Council to explore legal options as Scottish Power get set to restart Queensferry Road works
Utility companies have been told not to 'take the council as fools' as the Capital gears up for more disruption along Queensferry Road.
A city council officer has admitted that the authority has “particularly weak” powers to force companies to up their game – but will be willing to use all legal options available to ensure the outstanding work along the key route is completed smoothly.
Cabling work by Scottish Power and utility companies connecting a care home on the same stretch of Queensferry Road both failed to be finished on time during the summer – causing severe delays across the city. The Scottish Power overhaul was delayed after workers struck a gas main and the council demanded work could not take place during the August festival season.
Scottish Power will restart their work at 7pm on Friday, October 12 until 6am on Tuesday, October 23 – before another six days of work will be required. Clermiston Road North will be closed to northbound traffic.
The care home work will take place from 7pm on Friday, September 28 until Monday, October 1, with Drum Brae North being closed to traffic.
Contractors have promised to work around the clock, which will require traffic to be restricted to one lane in each direction on Queensferry Road. The second phase of the work will start on the morning of Monday, October 1 where one lane will be available on Queensferry Road westbound and two lanes will be open to city-bound traffic.
Cllr Kevin Lang said: “I think people are generally quite tolerant with these kind of works when they see work happening. When they sit for two hours to get through a road and as they pass the works, they see no works being carried out whatsoever, it really does stick in the throat.
“Utility companies are taking this local authority as fools by leaving all this stuff in place and causing all this disruption. What more can we realistically do to be tougher on these utility companies who are not complying with the terms upon which permission had been given for these kinds of work?”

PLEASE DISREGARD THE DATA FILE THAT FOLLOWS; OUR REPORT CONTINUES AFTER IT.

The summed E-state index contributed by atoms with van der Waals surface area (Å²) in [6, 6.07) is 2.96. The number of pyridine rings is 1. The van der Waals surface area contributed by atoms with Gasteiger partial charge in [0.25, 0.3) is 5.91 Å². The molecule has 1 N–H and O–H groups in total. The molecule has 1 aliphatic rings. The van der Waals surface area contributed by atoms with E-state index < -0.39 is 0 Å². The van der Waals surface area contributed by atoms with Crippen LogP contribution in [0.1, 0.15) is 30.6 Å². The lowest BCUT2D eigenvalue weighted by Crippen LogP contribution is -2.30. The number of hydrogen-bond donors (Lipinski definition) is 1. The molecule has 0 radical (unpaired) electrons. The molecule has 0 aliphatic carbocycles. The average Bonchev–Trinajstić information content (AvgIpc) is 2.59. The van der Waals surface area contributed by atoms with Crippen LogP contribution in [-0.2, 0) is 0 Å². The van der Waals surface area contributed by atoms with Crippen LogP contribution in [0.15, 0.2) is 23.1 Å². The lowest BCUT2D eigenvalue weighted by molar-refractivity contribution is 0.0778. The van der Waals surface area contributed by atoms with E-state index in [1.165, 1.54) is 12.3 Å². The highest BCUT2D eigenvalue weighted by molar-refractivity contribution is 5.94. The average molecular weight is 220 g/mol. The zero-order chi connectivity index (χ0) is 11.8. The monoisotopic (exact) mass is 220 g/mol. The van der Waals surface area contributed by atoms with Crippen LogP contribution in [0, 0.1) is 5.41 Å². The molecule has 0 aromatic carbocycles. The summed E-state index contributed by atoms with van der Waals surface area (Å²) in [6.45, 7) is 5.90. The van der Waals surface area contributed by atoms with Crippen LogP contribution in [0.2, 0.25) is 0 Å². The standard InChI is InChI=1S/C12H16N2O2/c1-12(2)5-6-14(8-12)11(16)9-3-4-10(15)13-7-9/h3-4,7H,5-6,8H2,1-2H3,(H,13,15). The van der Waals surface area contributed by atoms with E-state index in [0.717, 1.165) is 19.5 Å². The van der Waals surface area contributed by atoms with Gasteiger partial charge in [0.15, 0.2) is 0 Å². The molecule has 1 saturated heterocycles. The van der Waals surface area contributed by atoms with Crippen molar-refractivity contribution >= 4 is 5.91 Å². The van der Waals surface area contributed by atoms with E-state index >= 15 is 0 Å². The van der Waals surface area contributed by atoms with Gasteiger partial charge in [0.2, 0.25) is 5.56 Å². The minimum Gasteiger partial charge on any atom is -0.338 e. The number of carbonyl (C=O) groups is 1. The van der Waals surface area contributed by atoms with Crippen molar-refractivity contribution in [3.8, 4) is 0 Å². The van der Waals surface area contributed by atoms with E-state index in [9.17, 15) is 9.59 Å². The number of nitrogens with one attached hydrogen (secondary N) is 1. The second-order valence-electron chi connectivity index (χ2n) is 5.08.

Dave Sinclair, North West Locality transport and environment manager, said: “There’s an act that allows us to take utilities off roadworks if their occupation is too big or their work is too slow. In terms of accelerating works, there’s a clause which makes reference to the avoidance of unnecessary delay or obstruction.
“The advice I have is that it’s a particularly weak clause that allows us to issue them with a fixed penalty notice – it’s £120 or £90 if they pay it quickly. If they don’t perform, we can refer them on to the roadworks commissioner.”
In his report to the locality committee, Mr Sinclair said: “Unfortunately, on the morning of Saturday, July 7, the contractor hit a gas main that required the road to be closed due to the extent of gas escape and adjacent sources of ignition. Despite an agreement that Scottish Power’s contractor would work longer shifts to take advantage of the lighter days during the occupation it was evident this commitment was not realised.”